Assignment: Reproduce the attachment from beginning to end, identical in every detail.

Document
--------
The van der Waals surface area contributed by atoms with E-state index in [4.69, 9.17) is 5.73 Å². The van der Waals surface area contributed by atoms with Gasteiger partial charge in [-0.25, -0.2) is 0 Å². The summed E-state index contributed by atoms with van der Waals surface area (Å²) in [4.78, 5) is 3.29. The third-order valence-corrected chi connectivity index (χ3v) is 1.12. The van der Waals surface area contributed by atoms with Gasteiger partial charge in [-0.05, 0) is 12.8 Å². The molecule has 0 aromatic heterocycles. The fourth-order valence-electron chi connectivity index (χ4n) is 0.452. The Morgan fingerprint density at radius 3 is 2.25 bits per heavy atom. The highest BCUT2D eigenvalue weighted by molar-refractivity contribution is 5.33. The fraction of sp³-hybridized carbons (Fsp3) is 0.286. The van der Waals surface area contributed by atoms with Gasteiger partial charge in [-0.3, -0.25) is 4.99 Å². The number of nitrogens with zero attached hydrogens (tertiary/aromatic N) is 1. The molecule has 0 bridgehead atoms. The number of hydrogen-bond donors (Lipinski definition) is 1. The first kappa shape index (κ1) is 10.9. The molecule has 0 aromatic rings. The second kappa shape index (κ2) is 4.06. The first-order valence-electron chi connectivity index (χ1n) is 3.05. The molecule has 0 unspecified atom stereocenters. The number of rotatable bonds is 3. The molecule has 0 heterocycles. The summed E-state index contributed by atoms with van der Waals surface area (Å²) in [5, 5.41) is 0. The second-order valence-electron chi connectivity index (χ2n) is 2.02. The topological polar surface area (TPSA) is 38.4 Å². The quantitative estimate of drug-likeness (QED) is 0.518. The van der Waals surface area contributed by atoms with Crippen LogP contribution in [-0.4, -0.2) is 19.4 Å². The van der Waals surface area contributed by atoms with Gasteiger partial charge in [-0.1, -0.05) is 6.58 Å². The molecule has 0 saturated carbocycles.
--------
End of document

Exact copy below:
The van der Waals surface area contributed by atoms with E-state index in [4.69, 9.17) is 5.73 Å². The van der Waals surface area contributed by atoms with Gasteiger partial charge in [-0.25, -0.2) is 0 Å². The summed E-state index contributed by atoms with van der Waals surface area (Å²) in [4.78, 5) is 3.29. The third-order valence-corrected chi connectivity index (χ3v) is 1.12. The van der Waals surface area contributed by atoms with Gasteiger partial charge in [-0.05, 0) is 12.8 Å². The molecule has 0 aromatic heterocycles. The fourth-order valence-electron chi connectivity index (χ4n) is 0.452. The Morgan fingerprint density at radius 3 is 2.25 bits per heavy atom. The highest BCUT2D eigenvalue weighted by molar-refractivity contribution is 5.33. The fraction of sp³-hybridized carbons (Fsp3) is 0.286. The van der Waals surface area contributed by atoms with Gasteiger partial charge in [-0.3, -0.25) is 4.99 Å². The number of nitrogens with zero attached hydrogens (tertiary/aromatic N) is 1. The molecule has 0 bridgehead atoms. The number of hydrogen-bond donors (Lipinski definition) is 1. The first kappa shape index (κ1) is 10.9. The molecule has 0 aromatic rings. The second kappa shape index (κ2) is 4.06. The first-order valence-electron chi connectivity index (χ1n) is 3.05. The molecule has 0 unspecified atom stereocenters. The number of rotatable bonds is 3. The molecule has 0 heterocycles. The summed E-state index contributed by atoms with van der Waals surface area (Å²) in [5, 5.41) is 0. The second-order valence-electron chi connectivity index (χ2n) is 2.02. The topological polar surface area (TPSA) is 38.4 Å². The quantitative estimate of drug-likeness (QED) is 0.518. The van der Waals surface area contributed by atoms with Crippen LogP contribution in [-0.4, -0.2) is 19.4 Å². The van der Waals surface area contributed by atoms with Gasteiger partial charge in [-0.1, -0.05) is 6.58 Å². The molecule has 0 saturated carbocycles.